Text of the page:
News item, September 2016:
In June 2011 Tarisio Auction House conducted the sale of the most well-preserved Stradivari in private circulation, setting a world record of $15.9 million in the process… Confronted by the tragic events of the March 11, 2011 earthquake, tsunami, and resulting nuclear crisis, The Nippon Music Foundation made an extraordinary offer to assist in the recovery efforts of their native Japan. The Foundation pledged the entire proceeds of the sale to their Northeastern Japan Earthquake and Tsunami Relief Fund. Tarisio was the only house considered for such an important and unique sale.
Few people have played this precious instrument, which Wikipedia calls “one of the two best-preserved Stradivarius violins in existence. It has survived, like the ‘Messiah’ Strad, in near-original condition since it has resided mostly in the hands of collectors and seen little use.”
Except that I, a very mediocre violinist, was one of its users. The Lady Blunt was named for an early owner, Lady Anne Blunt, who had an exceptional pedigree herself. She was the daughter of Ada Lovelace, considered the world’s first computer programmer, and granddaughter of the poet Byron.
In the 1970s I was working as an editor and reporter at Lerner Newspapers, a chain of Chicago and suburban community newspapers. I was doing a feature story on some of the pre-eminent local instrument makers and repairers, and called on Carl Becker Jr.
Becker lived on the north side of the city, and when I climbed up the stairs to his second-floor studio he greeted me with a violin he said he had been working on for two years.
“Here, try it,” he said, handing me the instrument. “It’s a Stradivarius. I just finished it today and I want to hear how it sounds.”
I must have told him, when I set up the interview, that I played. Just not very well. I started violin at the advanced age of 19, when, having just dropped out of the University of Illinois, I spent some of my newly freed-up time refurbishing an old, beat-up family fiddle and finding a teacher. He was a gracious old gentleman named Sam Arron with whom I came to have a strong connection, like a second father. As joyous as our lessons were, and as proud as Sam was of my progress, I still wasn’t very good.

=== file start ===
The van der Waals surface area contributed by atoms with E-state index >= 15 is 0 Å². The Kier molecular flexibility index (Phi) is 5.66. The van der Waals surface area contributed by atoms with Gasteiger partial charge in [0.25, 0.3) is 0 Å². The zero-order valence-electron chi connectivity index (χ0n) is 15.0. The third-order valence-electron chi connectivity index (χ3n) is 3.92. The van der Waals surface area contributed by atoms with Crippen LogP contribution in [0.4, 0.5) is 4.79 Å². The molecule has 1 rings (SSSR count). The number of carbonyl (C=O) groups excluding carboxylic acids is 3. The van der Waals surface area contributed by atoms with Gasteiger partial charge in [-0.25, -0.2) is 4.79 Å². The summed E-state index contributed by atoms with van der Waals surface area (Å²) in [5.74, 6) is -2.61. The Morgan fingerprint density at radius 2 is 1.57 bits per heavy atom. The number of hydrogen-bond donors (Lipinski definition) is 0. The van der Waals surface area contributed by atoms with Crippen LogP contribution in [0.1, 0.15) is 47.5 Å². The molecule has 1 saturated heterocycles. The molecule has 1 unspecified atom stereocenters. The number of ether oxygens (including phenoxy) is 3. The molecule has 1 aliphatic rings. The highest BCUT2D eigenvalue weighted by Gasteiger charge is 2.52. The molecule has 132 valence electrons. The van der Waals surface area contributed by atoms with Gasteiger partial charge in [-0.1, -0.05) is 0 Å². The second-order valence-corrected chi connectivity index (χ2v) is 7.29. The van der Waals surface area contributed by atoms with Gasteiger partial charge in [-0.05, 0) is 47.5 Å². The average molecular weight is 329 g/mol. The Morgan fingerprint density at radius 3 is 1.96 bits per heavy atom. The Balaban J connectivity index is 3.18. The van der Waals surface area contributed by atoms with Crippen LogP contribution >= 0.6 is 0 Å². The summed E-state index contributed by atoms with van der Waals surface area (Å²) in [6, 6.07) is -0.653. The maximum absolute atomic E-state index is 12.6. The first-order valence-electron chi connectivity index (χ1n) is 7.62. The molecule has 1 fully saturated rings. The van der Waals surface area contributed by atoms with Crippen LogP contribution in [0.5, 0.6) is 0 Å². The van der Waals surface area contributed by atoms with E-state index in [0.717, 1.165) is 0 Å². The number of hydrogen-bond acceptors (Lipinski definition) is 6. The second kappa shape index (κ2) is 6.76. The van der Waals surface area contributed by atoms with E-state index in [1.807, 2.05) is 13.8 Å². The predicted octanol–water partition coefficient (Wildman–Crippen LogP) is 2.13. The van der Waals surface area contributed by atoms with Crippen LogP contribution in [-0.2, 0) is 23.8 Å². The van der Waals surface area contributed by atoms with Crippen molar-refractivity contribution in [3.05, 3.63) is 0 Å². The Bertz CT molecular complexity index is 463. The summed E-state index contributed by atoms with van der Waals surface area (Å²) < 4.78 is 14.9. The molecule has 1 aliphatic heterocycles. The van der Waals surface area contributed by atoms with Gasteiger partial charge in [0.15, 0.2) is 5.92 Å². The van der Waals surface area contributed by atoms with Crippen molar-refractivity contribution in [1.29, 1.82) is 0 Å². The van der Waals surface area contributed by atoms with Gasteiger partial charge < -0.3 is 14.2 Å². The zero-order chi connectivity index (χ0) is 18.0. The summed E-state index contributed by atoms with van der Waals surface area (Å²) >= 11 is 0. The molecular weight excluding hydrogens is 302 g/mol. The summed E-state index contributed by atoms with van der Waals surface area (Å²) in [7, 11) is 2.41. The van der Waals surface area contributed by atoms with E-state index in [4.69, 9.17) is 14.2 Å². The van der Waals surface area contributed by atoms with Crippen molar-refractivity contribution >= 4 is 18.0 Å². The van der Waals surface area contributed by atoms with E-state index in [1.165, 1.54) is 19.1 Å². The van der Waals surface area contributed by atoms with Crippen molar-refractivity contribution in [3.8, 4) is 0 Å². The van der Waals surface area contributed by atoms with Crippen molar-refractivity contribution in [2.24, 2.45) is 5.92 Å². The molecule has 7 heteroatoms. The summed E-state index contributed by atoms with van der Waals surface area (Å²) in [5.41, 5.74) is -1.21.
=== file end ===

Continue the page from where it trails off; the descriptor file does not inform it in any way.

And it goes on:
Of course I hadn’t told Becker this. And I didn’t have to tell him I was nervous. Playing a Strad was the holy grail of any violinist, professional or amateur.
“Two years, such a long time. How come?” I asked anxiously.
He explained it wasn’t played much, and therefore needed a lot of work. He also said that because of its great value, extraordinary care was needed to recondition it. Becker had a great reputation as a maker and luthier (the fancy term for repairman), which explained why he was chosen to do the restoration work. He said every day, when he approached his work desk, and when he picked up, moved and handled the instrument, he made sure there was nothing in the way or on the floor that might cause him to trip and cause irreparable damage to the priceless violin.
He handed me a bow and I placed the instrument under my chin and sawed away on a few scales and several dozen measures of student pieces I had learned to play — old saws like Tchaikovsky’s Andante Cantabile.
It sounded fantastic — crisp and clear, with a ringing, crystalline tone. I recall thinking, as I played high up on the bottom string, that it sounded as good in that awkward position as on the lower, friendlier positions. Fantastic! I handed it back to Becker and he seemed happy.
I wrote up the story (see “Carl Becker: Master Violin Maker” on this site) and later recalled the occasion with considerable pride. After all, not many amateurs (0r even professionals) get to play a Stradivarius!
If only I knew. Several years ago, while shopping for a new instrument, I stopped by the Becker shop, now run by the late Mr. Becker’s son, Paul. I recounted the episode of the Strad his father restored. “Oh yeah,” he said casually, “that was the Lady Blunt.”